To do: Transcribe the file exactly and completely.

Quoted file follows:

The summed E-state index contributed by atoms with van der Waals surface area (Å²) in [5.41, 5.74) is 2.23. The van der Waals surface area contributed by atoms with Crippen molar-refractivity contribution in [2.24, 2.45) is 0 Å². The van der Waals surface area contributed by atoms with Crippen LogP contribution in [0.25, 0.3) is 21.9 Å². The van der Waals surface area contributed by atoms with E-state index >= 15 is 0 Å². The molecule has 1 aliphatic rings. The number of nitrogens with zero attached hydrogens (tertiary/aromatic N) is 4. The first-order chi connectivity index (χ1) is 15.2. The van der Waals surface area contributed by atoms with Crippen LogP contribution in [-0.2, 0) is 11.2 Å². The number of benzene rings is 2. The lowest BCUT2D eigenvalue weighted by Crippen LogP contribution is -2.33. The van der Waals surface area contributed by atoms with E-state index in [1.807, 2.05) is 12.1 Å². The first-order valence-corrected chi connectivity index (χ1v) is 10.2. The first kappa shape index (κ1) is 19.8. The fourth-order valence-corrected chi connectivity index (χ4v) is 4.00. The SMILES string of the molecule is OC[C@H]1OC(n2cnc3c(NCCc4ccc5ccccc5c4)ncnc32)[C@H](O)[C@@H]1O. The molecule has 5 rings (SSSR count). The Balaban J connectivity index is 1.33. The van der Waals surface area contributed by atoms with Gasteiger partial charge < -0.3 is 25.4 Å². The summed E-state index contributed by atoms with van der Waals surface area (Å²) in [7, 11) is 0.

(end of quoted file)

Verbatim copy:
The summed E-state index contributed by atoms with van der Waals surface area (Å²) in [5.41, 5.74) is 2.23. The van der Waals surface area contributed by atoms with Crippen molar-refractivity contribution in [2.24, 2.45) is 0 Å². The van der Waals surface area contributed by atoms with Crippen LogP contribution in [0.25, 0.3) is 21.9 Å². The van der Waals surface area contributed by atoms with E-state index >= 15 is 0 Å². The molecule has 1 aliphatic rings. The number of nitrogens with zero attached hydrogens (tertiary/aromatic N) is 4. The first-order chi connectivity index (χ1) is 15.2. The van der Waals surface area contributed by atoms with Crippen LogP contribution in [-0.2, 0) is 11.2 Å². The number of benzene rings is 2. The lowest BCUT2D eigenvalue weighted by Crippen LogP contribution is -2.33. The van der Waals surface area contributed by atoms with E-state index in [1.807, 2.05) is 12.1 Å². The first-order valence-corrected chi connectivity index (χ1v) is 10.2. The first kappa shape index (κ1) is 19.8. The fourth-order valence-corrected chi connectivity index (χ4v) is 4.00. The SMILES string of the molecule is OC[C@H]1OC(n2cnc3c(NCCc4ccc5ccccc5c4)ncnc32)[C@H](O)[C@@H]1O. The molecule has 5 rings (SSSR count). The Balaban J connectivity index is 1.33. The van der Waals surface area contributed by atoms with Gasteiger partial charge < -0.3 is 25.4 Å². The summed E-state index contributed by atoms with van der Waals surface area (Å²) in [7, 11) is 0.